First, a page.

Behind this wide range of data lies a huge number of individual experiences and choices, both at a parish community level and at an individual and family level, which created those results. Even as some people paused their tithing due to loss of income, other Catholics stepped up to give more, in an effort to help others during a difficult time.
As Andrew Robison, president of Petrus Development, told us: “There were kind of two responses to COVID. One was the pastor or the leadership team that said, ‘Well, we'll see you when this is over’, and kind of shut down and didn't increase communication...and didn’t shift what they did. And then we saw some pastors and leadership teams that said...we know we have to have restrictions when gathering, but we're going to do other things. So some of the biggest stories were...pastors or priests that did parking lot Masses or parking lot confessionals, or they shifted some of their small group ministry from in-person to virtual gatherings.”
We did not have a way to assess what efforts a parish was or was not making to maintain the sacramental and community life of the parish despite the pandemic. Nor could we assess any number of factors which might have defined a parish’s health before the pandemic.
This means that because our data-driven approach necessarily focuses on the external effects (dollars of collections each week) and causes (unemployment rate, population density, COVID lockdown intensity), our study focused on some of the least important aspects of parish life. There is no way to conduct data analysis on the sacramental and liturgical life of the parish. We have no metrics for the degree to which the members of a parish believe that God has given them their financial resources not only for their own benefit but so that they can help those in need.
To the extent that those things appear in our data, it is in the things which are unexplained. Why did one parish see offertory increase even as many people in its county lost their jobs? Perhaps it was because parishioners had a deep sense of the need to help others. Why did another parish see collections drop despite a healthy local economy? Perhaps because there was not a deep sense of the parish continuing to bring the sacraments to its people in the midst of pandemic. But we can not know the answers to these questions, nor are the real answers likely to be simple.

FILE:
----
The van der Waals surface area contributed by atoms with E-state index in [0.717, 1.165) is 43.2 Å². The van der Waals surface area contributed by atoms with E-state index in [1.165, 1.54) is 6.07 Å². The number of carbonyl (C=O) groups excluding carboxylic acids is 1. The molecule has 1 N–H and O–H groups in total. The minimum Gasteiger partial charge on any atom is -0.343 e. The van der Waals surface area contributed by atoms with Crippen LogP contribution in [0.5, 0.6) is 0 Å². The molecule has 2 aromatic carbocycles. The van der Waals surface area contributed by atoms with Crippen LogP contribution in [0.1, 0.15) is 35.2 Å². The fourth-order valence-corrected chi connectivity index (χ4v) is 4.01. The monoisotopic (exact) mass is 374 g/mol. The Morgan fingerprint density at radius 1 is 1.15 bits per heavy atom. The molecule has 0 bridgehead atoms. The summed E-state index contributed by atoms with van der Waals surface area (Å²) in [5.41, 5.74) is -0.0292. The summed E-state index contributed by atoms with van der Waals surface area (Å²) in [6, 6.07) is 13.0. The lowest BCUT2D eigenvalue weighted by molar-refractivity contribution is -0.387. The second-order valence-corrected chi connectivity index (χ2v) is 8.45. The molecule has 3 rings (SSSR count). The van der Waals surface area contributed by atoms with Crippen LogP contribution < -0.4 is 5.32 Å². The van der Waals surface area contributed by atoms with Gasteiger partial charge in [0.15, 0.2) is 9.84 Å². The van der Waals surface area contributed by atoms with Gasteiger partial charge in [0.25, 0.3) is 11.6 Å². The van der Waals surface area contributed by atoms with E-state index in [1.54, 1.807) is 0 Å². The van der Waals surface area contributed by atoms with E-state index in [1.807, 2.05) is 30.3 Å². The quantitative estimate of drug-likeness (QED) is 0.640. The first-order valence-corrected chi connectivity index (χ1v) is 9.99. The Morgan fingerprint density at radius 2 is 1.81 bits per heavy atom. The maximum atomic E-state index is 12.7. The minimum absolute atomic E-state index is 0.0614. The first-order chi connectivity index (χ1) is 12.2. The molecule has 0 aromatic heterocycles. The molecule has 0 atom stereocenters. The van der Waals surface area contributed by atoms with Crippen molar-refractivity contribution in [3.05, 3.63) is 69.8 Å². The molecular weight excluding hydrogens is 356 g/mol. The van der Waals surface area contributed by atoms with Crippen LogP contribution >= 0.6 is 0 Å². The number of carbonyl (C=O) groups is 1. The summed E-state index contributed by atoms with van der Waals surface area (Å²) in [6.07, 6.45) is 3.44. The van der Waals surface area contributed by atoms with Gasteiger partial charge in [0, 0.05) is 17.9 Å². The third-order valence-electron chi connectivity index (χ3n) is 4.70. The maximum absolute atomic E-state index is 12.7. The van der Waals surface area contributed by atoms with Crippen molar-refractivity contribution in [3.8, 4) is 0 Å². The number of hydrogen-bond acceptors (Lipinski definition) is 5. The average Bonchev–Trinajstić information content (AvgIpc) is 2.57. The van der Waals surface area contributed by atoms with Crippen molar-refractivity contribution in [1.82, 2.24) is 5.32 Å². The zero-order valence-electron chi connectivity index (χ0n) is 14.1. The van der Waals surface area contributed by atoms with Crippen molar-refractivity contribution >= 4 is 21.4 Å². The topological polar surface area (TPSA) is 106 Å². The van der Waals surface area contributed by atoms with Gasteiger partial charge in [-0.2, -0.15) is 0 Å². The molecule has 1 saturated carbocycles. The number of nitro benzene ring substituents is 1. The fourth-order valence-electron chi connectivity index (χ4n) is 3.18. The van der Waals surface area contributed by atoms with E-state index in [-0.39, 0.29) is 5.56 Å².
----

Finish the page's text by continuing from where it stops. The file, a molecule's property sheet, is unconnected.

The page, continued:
What we can know as Catholics, and remind ourselves again as we head into a year of recovery for our society and our Catholic institutions, is that we among the tithe-paying laity are not passive actors in the Church. Our church is not given to us by the priest, the bishop, or the pope, although all of those have essential roles in play in providing access to the sacraments and preserving the deposit of faith. Like St. Francis who received his vision telling him “rebuild my church” we are responsible both for building the church both in the material and spiritual senses.
Funds to run our parishes will come from nowhere if they do not come from us. Vocations to our priesthood and religious orders must come from among us if we are to have the priests and vowed religious that we need. The next generation of Catholics will not grow up in the faith if we do not teach them to by our own word and example.
And so, while a study like this is helpful in understanding what is happening in the wider country, the fundamental duty of supporting and growing the church remains with each one of us.